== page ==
I acknowledge the Ngunnawal people on whose lands we meet, and pay respects to all First Nations people present today.
It is a pleasure to be joining a distinguished panel, led by Professor Janine O’Flynn, and speaking alongside Dr Jeni Whalan and Ms Padma Raman.
It is only fitting that the organisers chose to hold this forum on Halloween, because the issues we face are ghoulish.
According to the Economist Intelligence Unit’s Democracy Index, the world entered a ‘democratic recession’ in 2016, and is yet to recover. Russia, Peru, Turkey and Myanmar are among the nations whose democracy scores have slumped. Pollster Afrobarometer reports that the share of Africans who prefer democracy to any other form of government has fallen from 75 per cent in 2012 to 66 per cent.
Even in democracies, populism is at an all-time high. According to a recent study, more than 25 per cent of nations are governed by populists. Populists tend to erode democratic institutions, and undermine economic growth. Fifteen years after populists take power, income per person is 10 per cent lower than it would otherwise have been.
And since it’s Halloween, let’s not forget the biggest risk of populism, which is that populists make catastrophic risks more likely. As I argued in What’s the Worst that Can Happen? Existential Risk and Extreme Politics, confronting dangers such as nuclear war, bioterrorism, climate change and rogue AI requires mobilising our intellectual powers, strengthening institutions, cooperating internationally and remaining irenic (calm). Yet by definition, populists are anti-intellectual, anti-institutional, anti-international and anti-irenic.
What is to be done? In On Tyranny, historian Timothy Snyder sets out twenty lessons from the twentieth century about how to defend democracy. They’re all good, but my favourite is his reminder about the value of civil society. Snyder reminds us that a strong democracy isn’t just about parliaments and elections, but about community.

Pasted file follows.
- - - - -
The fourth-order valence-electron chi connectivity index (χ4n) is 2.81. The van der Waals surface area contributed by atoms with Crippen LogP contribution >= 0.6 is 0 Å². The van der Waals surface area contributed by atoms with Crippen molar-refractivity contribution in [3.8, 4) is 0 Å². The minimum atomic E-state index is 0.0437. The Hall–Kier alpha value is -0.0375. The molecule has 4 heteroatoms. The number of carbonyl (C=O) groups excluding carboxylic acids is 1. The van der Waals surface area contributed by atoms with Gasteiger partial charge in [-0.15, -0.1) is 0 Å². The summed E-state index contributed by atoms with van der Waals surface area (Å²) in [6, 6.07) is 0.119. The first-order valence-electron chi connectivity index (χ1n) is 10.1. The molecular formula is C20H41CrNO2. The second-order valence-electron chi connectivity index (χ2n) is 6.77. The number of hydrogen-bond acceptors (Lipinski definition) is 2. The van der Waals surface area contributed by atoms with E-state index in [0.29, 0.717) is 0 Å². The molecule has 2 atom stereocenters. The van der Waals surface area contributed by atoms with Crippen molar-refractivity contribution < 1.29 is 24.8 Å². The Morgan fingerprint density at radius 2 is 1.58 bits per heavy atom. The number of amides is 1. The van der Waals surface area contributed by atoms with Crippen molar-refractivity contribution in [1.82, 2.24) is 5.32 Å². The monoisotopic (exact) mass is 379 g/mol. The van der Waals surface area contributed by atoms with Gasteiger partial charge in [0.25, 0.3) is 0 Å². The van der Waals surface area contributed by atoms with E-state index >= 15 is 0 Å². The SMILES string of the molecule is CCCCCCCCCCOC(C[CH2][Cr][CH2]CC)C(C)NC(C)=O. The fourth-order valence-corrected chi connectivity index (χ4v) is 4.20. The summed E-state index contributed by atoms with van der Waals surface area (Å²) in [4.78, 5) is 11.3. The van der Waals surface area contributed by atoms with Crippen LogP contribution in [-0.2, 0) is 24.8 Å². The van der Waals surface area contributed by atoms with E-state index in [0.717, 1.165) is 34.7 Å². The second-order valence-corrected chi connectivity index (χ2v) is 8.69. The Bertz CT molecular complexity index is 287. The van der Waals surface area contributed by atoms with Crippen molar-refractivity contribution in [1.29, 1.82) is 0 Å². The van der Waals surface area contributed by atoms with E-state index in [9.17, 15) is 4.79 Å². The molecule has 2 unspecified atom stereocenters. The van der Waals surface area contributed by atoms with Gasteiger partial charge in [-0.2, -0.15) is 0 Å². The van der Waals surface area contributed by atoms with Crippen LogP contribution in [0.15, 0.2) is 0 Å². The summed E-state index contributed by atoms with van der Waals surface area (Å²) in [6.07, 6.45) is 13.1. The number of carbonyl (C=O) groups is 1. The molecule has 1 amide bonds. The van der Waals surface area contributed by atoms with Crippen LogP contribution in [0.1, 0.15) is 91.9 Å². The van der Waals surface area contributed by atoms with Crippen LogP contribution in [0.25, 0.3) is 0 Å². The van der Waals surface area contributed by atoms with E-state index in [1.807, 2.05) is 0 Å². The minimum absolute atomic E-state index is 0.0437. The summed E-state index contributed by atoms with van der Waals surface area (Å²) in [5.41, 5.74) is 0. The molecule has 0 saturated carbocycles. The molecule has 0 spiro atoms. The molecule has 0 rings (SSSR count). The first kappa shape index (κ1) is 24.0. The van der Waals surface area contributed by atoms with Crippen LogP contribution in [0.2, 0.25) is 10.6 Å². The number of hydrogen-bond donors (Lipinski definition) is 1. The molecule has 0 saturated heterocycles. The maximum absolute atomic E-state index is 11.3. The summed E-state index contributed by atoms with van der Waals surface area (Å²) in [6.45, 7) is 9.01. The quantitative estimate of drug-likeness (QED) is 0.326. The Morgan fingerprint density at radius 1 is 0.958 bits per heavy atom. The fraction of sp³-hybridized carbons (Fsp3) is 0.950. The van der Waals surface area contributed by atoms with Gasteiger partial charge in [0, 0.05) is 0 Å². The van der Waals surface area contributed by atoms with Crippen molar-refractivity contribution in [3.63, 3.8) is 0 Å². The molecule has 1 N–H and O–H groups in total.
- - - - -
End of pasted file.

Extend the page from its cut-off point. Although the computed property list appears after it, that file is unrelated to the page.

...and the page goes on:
Czech dissident, poet and ultimately president Vaclav Havel gave the example of citizens that join together in a beer-brewing club. By taking pride in their beer making, and coming to know others who do it well, they are creating civil society.
Australia today is suffering a crisis of disconnection. As we show in Reconnected, the past generation has seen Australians become less likely to play a team sport, less likely to join a community group, less likely to volunteer, and less likely to donate to charity. We have half as many close friends, and know only half as many of our neighbours.
Building community will make Australians healthier and happier, but it will also strengthen our democracy. To build a bulwark against the authoritarian populism that is infecting other nations, we need a stronger sense of civil society.
This isn’t just about giving back, it’s also about nurturing what’s best in ourselves. Humans are a fundamentally social species, but technology and anti-social working hours have sapped our natural tendency to connect.
So as we come into summer, consider whether you can do more to connect with those around you. Join a team sport. Attend a community meeting. Volunteer your skills. Donate to a worthy cause. Host a summer street party for your neighbours. Join a beer brewing club. Connecting isn’t just good for your neighbourhood, it’s also vital for our democracy.